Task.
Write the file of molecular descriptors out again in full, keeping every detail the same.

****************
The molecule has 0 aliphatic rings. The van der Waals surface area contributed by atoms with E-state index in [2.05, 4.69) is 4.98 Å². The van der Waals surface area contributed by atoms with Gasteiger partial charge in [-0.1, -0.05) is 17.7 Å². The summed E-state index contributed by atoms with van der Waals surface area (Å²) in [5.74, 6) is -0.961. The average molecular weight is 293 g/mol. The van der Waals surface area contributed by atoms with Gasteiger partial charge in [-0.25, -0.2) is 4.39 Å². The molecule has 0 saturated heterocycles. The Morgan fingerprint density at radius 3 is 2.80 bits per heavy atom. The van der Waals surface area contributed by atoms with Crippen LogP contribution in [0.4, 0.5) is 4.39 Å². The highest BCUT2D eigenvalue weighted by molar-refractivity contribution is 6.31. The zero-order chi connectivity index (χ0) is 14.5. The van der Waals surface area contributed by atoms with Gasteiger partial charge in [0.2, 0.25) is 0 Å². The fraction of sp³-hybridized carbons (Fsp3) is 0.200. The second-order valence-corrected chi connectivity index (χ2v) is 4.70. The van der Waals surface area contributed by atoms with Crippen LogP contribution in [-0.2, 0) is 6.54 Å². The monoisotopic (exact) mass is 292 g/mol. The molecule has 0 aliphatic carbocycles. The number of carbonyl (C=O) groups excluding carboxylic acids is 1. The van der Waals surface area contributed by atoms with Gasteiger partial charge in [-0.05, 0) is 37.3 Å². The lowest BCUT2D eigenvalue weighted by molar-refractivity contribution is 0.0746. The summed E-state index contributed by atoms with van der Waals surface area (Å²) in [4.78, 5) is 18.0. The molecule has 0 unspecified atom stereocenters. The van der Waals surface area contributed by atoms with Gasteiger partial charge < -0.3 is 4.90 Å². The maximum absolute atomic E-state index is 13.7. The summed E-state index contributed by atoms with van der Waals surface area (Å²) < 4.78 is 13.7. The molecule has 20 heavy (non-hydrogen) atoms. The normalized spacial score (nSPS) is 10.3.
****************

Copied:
The molecule has 0 aliphatic rings. The van der Waals surface area contributed by atoms with E-state index in [2.05, 4.69) is 4.98 Å². The van der Waals surface area contributed by atoms with Gasteiger partial charge in [-0.1, -0.05) is 17.7 Å². The summed E-state index contributed by atoms with van der Waals surface area (Å²) in [5.74, 6) is -0.961. The average molecular weight is 293 g/mol. The van der Waals surface area contributed by atoms with Gasteiger partial charge in [-0.25, -0.2) is 4.39 Å². The molecule has 0 saturated heterocycles. The Morgan fingerprint density at radius 3 is 2.80 bits per heavy atom. The van der Waals surface area contributed by atoms with Crippen LogP contribution in [0.4, 0.5) is 4.39 Å². The highest BCUT2D eigenvalue weighted by molar-refractivity contribution is 6.31. The zero-order chi connectivity index (χ0) is 14.5. The van der Waals surface area contributed by atoms with Gasteiger partial charge in [0.2, 0.25) is 0 Å². The fraction of sp³-hybridized carbons (Fsp3) is 0.200. The second-order valence-corrected chi connectivity index (χ2v) is 4.70. The van der Waals surface area contributed by atoms with Crippen LogP contribution in [-0.2, 0) is 6.54 Å². The monoisotopic (exact) mass is 292 g/mol. The molecule has 0 aliphatic carbocycles. The number of carbonyl (C=O) groups excluding carboxylic acids is 1. The van der Waals surface area contributed by atoms with Gasteiger partial charge in [-0.05, 0) is 37.3 Å². The lowest BCUT2D eigenvalue weighted by molar-refractivity contribution is 0.0746. The summed E-state index contributed by atoms with van der Waals surface area (Å²) in [4.78, 5) is 18.0. The molecule has 0 unspecified atom stereocenters. The van der Waals surface area contributed by atoms with Gasteiger partial charge < -0.3 is 4.90 Å². The maximum absolute atomic E-state index is 13.7. The summed E-state index contributed by atoms with van der Waals surface area (Å²) < 4.78 is 13.7. The molecule has 20 heavy (non-hydrogen) atoms. The normalized spacial score (nSPS) is 10.3.